It was found instead that no matter in which direction you point the light, it always, invariably, travels at the same speed. It seems that Einstein arrived at this conclusion independently just based on understanding the theory of electromagnetism better. It has been speculated often on whether he knew or not about the experimental result of Michelson and Morley before he publishes his papers in 1905. He postulated that ‘c’, the speed of light is universal, no matter what state of motion you are in. One can ask, what are the consequences of this?
Well, let us build a clock that uses light. We just put a pair of mirrors at some fixed distance from each other, and we bounce light back and forth between them. We will record times at both places. If the distance between them is , then the time elapsed for one full bounce is
One of the assumptions of physics is that if you can do something once, then you can do it many times. So let us make a factory of these clocks and let us have as many as we need. These clocks being ACME brand (the one of the WB cartoons), will perform as specified with arbitrary precision and they will be perfect. They will work just as well when you make them move with respect to one another and if you rotate them. Seeing as the speed of light is the same for everyone, everyone will agree that these clocks are doing the same.
The time each clock measure in each cycle is the same, always, and that can be broken arbitrarily precisely into smaller fractions of the given by means of placing more mirrors in the middle as often as we need them. At least in principle, we can measure time arbitrarily well with these devices.
So let us consider two of these devices (labelled by A and B. If you prefer to name them after people, call them Alice and Bob, I will do so), with perpendicular arms and in motion relative to each other as shown in the figure. The relative velocity of these Alice and Bob will be .
What does Alice see, when she looks at Bob’s clock? Since the clock is moving, she will see that as the light goes up the vertical arm, it also goes some horizontal distance. The up and down motion being symmetrical, she would conclude that it takes half the time to go up, and half the time to go down.
However, for the horizontal line, she would notice that the light is chasing the mirror, so the time to get to the right should be the apparent length divided by , while the time to move from right to left should be the apparent length divided by . These two are clearly different. Notice that I am using the fact that light travels at speed c. It’s just the chasing and running away from that I am taking into account inthese equations.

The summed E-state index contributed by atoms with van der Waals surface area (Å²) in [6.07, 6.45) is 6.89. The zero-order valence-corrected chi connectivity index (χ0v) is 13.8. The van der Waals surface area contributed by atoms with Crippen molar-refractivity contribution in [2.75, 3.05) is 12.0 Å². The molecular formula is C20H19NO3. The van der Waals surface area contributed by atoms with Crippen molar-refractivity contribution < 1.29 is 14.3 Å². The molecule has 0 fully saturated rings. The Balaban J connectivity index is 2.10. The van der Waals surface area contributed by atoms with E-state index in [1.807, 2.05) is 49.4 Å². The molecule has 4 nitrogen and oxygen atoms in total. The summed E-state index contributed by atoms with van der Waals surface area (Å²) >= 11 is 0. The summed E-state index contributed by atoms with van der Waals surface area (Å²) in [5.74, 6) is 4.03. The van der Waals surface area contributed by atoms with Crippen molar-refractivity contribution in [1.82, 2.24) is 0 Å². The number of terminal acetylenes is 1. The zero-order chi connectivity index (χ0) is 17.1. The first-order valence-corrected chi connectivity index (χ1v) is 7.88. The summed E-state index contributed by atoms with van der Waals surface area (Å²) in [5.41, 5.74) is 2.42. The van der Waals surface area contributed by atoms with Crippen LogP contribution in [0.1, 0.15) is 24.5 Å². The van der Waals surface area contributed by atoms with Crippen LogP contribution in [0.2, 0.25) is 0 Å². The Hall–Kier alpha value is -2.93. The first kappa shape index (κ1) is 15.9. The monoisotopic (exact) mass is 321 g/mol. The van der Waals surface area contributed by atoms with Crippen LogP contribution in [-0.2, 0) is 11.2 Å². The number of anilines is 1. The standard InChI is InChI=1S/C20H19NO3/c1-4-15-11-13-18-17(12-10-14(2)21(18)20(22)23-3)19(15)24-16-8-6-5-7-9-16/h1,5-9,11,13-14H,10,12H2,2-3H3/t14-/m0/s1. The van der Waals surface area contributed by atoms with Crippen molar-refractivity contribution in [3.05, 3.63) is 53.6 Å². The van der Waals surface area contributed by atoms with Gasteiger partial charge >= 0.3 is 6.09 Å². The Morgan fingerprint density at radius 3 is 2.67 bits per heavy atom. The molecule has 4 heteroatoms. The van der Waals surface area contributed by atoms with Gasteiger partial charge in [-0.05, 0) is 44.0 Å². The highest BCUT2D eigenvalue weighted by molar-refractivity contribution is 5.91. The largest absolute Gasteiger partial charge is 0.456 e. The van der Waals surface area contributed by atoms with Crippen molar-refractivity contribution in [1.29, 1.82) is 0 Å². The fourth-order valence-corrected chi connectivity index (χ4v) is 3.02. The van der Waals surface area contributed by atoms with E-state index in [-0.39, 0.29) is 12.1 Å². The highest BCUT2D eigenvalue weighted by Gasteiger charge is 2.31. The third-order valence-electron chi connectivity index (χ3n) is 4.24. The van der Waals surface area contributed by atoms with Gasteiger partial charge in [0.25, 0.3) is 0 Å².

Thus, she must conclude that the time of arrival on the right is different than the time of arrival on the upper mirror
. But wait a minute! For Bob, these two events happen at the same time, seeing as he is carrying both clocks and they have the same arm length!
The conclusion is that the notion of simultaneity is non-universal. It depends on your state of motion.
But if Bob finds that the light should return to the initial point at the same time from the vertical as from the horizontal clock, then we must conclude that Alice saw the same thing as well. The reason is that Bob can have a set of fireworks fired if these two events coincide, and both Alice and Bob would agree on whether the fireworks were fired or not. Being at the same place at the same time is universal. Otherwise it would make no sense: the history of the world would not be consistent with your neighbor if you move a little bit. That has never happened that we know of.
Something that happens someplace at some time is called an event. All observers must agree that events happen. They might not agree on the time that their clocks measure, but they will agree on the fact that the events happened and that a consistent history can be put together.
Alice would also find that the upward arm of Bob’s clock matches her own. This is easy to establish.